Patenting & Legal Aspects Of Intellectual Property In UK

Plenty of intellectual property experts believe that patenting of software doesn’t encourage innovation, but significantly increases the transaction costs and fosters impassable obstacles.

In Europe, unlike Japan and the United States, creators meet more stringent requirements when it comes to software creation. So if the program or app brings a ‘technical contribution’ (controlled robot, optimisation of internal operations through integrating more efficient processes, etc.), then it can be the reason to obtain a patent, but if the program is designed for general application (‘non-technical program’), for example, if software carries out simple texts processing, the patents are not issued. ‘The cases are many, in some situations you are balancing between the two mediums’, a Manchester University UMIP branch (focused on intellectual property aspects) representative says.

Although the European Patent Office was originally based on the same principles as the Office of the UK Intellectual Property Rights, in recent years it is increasingly not grant patents on technical programs. In this regard, experts recommend that adhere to the British Office of their policies, and to try to convince our European colleagues to abandon the patenting of non-technical programs.

For the same reasons, patents are not granted on a variety of ‘business methods’ (such as marketing and pricing schemes); in Europe this form of patenting is not practised, although the in the United States the opposite approach is dominating.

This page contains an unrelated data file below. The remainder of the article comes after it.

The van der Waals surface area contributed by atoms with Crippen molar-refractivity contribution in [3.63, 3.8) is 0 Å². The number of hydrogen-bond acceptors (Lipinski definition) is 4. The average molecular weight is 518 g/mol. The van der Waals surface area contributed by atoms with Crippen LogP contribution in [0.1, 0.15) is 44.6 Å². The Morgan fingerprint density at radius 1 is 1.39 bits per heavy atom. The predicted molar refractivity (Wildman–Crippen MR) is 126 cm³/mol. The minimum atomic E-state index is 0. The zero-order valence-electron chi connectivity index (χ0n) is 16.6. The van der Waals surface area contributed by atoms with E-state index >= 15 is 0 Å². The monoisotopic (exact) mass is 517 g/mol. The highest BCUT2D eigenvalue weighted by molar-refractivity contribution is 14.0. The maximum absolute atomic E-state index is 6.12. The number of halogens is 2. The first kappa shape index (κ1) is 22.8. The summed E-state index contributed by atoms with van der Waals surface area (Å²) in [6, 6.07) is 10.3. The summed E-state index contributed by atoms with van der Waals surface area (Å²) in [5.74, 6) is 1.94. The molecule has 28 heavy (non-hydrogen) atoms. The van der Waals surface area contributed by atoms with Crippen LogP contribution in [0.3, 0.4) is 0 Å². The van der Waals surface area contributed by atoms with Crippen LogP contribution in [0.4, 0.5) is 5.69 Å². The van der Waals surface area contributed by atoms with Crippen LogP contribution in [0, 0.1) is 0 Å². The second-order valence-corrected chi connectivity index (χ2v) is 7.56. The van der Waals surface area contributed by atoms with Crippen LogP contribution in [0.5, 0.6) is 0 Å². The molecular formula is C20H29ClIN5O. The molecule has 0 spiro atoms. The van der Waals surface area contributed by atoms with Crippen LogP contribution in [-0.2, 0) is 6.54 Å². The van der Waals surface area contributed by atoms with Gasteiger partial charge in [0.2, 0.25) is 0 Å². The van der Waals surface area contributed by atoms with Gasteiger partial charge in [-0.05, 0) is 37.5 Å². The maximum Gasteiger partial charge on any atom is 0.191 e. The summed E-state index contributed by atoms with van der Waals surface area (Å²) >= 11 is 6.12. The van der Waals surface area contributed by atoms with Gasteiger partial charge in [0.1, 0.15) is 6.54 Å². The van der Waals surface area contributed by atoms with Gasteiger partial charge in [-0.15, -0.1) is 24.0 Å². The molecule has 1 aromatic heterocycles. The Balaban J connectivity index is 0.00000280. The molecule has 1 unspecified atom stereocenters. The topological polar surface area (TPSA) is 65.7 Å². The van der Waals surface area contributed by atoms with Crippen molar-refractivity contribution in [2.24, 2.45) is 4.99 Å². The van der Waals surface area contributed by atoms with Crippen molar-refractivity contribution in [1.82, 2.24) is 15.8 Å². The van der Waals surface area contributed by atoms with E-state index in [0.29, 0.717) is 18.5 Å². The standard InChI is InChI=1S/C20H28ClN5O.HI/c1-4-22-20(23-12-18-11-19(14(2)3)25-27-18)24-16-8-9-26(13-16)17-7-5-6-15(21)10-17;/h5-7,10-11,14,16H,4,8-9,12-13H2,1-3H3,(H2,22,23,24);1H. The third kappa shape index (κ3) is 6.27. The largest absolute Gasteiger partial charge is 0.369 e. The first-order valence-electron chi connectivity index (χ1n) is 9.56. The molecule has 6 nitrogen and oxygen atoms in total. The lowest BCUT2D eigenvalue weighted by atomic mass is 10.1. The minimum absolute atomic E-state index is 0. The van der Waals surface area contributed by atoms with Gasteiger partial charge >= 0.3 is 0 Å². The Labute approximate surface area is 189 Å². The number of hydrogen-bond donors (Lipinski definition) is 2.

Impact of duties on patent behavior

The main purpose of this method is to encourage patent owner to evaluate the economic benefits of ownership of a patent, and in the case of failure to abandon its conservation in force. The fees for the maintenance of the patent, increasing with each year, can be a great tool to take advantage of. SME (small/medium enterprises) may be provided with special privileges.

‘No-author’ works

Orphan works, the owners of the rights to which cannot be established constitute make up to 40% of some archives. The approaches towards patenting of such areas are tricky, and if a proper procedures are not developed in the nearest future, such works can be lost forever. Their loss will cause serious damage to the cultural heritage of the European Union. And in some cases, lack of access to such works (especially scientific works) impedes research and saves lives (as in the story of the search for drugs against malaria).

Providing access for all interested parties orphan works can occur at a variety of conditions, such as extended collective licensing (for use for any purpose, or for a specified period, social and cultural purposes), subject to the prior ‘adequate search’ in the databases of objects of intellectual property rights, with a charge of maintaining a digital database on copyright and so on.

The remuneration for the use of such works should be nominal, as they constitute a common cultural wealth. As for the fears of copyright holders with respect to that orphan works are in some cases more interesting to users than the conventional product, you can answer the following: this is a good example of how the general economic interests outweigh the possible risks of the individual owners.

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Cassandra Nelson

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